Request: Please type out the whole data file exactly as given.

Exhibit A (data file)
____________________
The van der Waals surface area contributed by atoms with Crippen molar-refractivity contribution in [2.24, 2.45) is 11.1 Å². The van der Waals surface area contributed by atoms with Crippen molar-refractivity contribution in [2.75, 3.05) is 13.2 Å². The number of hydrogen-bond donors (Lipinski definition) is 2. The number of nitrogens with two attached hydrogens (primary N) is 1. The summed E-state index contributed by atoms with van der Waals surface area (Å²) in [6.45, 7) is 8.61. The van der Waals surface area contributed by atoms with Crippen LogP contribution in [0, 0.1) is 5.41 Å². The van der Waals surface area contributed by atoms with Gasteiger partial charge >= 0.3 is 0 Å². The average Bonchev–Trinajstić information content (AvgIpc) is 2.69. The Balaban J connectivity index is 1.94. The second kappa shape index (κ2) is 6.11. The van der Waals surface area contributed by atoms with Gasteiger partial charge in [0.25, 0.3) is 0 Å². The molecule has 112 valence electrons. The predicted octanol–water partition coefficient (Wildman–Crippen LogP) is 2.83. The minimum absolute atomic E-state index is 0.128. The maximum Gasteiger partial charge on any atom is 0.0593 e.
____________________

The van der Waals surface area contributed by atoms with Crippen molar-refractivity contribution in [2.24, 2.45) is 11.1 Å². The van der Waals surface area contributed by atoms with Crippen molar-refractivity contribution in [2.75, 3.05) is 13.2 Å². The number of hydrogen-bond donors (Lipinski definition) is 2. The number of nitrogens with two attached hydrogens (primary N) is 1. The summed E-state index contributed by atoms with van der Waals surface area (Å²) in [6.45, 7) is 8.61. The van der Waals surface area contributed by atoms with Crippen LogP contribution in [0, 0.1) is 5.41 Å². The van der Waals surface area contributed by atoms with Gasteiger partial charge >= 0.3 is 0 Å². The average Bonchev–Trinajstić information content (AvgIpc) is 2.69. The Balaban J connectivity index is 1.94. The second kappa shape index (κ2) is 6.11. The van der Waals surface area contributed by atoms with Gasteiger partial charge in [0.25, 0.3) is 0 Å². The molecule has 112 valence electrons. The predicted octanol–water partition coefficient (Wildman–Crippen LogP) is 2.83. The minimum absolute atomic E-state index is 0.128. The maximum Gasteiger partial charge on any atom is 0.0593 e.